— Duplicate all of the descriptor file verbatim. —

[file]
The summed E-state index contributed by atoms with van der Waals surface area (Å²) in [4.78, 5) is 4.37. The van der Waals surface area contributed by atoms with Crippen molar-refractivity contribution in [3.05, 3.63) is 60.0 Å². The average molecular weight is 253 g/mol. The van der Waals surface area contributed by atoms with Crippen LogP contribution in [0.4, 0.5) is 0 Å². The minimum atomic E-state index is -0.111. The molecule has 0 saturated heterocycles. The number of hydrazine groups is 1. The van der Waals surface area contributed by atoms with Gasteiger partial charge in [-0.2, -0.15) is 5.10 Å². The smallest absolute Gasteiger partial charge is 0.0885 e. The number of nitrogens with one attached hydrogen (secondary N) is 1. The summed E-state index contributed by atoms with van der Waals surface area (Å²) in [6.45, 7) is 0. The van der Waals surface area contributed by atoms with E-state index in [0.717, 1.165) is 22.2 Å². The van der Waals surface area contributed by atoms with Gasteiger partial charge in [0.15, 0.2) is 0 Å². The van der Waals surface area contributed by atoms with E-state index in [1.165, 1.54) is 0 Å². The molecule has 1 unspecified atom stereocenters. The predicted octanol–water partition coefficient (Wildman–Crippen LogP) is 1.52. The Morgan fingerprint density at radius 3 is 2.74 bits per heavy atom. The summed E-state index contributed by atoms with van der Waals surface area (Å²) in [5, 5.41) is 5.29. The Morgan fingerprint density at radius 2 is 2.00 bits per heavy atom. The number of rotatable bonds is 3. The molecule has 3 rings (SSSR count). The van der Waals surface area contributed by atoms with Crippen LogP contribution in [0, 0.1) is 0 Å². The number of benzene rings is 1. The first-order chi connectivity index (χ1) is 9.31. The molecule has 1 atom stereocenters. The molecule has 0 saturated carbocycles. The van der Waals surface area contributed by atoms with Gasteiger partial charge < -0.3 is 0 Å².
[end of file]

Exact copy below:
The summed E-state index contributed by atoms with van der Waals surface area (Å²) in [4.78, 5) is 4.37. The van der Waals surface area contributed by atoms with Crippen molar-refractivity contribution in [3.05, 3.63) is 60.0 Å². The average molecular weight is 253 g/mol. The van der Waals surface area contributed by atoms with Crippen LogP contribution in [0.4, 0.5) is 0 Å². The minimum atomic E-state index is -0.111. The molecule has 0 saturated heterocycles. The number of hydrazine groups is 1. The van der Waals surface area contributed by atoms with Gasteiger partial charge in [-0.2, -0.15) is 5.10 Å². The smallest absolute Gasteiger partial charge is 0.0885 e. The number of nitrogens with one attached hydrogen (secondary N) is 1. The summed E-state index contributed by atoms with van der Waals surface area (Å²) in [6.45, 7) is 0. The van der Waals surface area contributed by atoms with E-state index in [0.717, 1.165) is 22.2 Å². The van der Waals surface area contributed by atoms with Gasteiger partial charge in [0.15, 0.2) is 0 Å². The van der Waals surface area contributed by atoms with E-state index in [1.165, 1.54) is 0 Å². The molecule has 1 unspecified atom stereocenters. The predicted octanol–water partition coefficient (Wildman–Crippen LogP) is 1.52. The Morgan fingerprint density at radius 3 is 2.74 bits per heavy atom. The summed E-state index contributed by atoms with van der Waals surface area (Å²) in [5, 5.41) is 5.29. The Morgan fingerprint density at radius 2 is 2.00 bits per heavy atom. The number of rotatable bonds is 3. The molecule has 3 rings (SSSR count). The van der Waals surface area contributed by atoms with Crippen LogP contribution in [0, 0.1) is 0 Å². The number of benzene rings is 1. The first-order chi connectivity index (χ1) is 9.31. The molecule has 1 atom stereocenters. The molecule has 0 saturated carbocycles. The van der Waals surface area contributed by atoms with Gasteiger partial charge < -0.3 is 0 Å².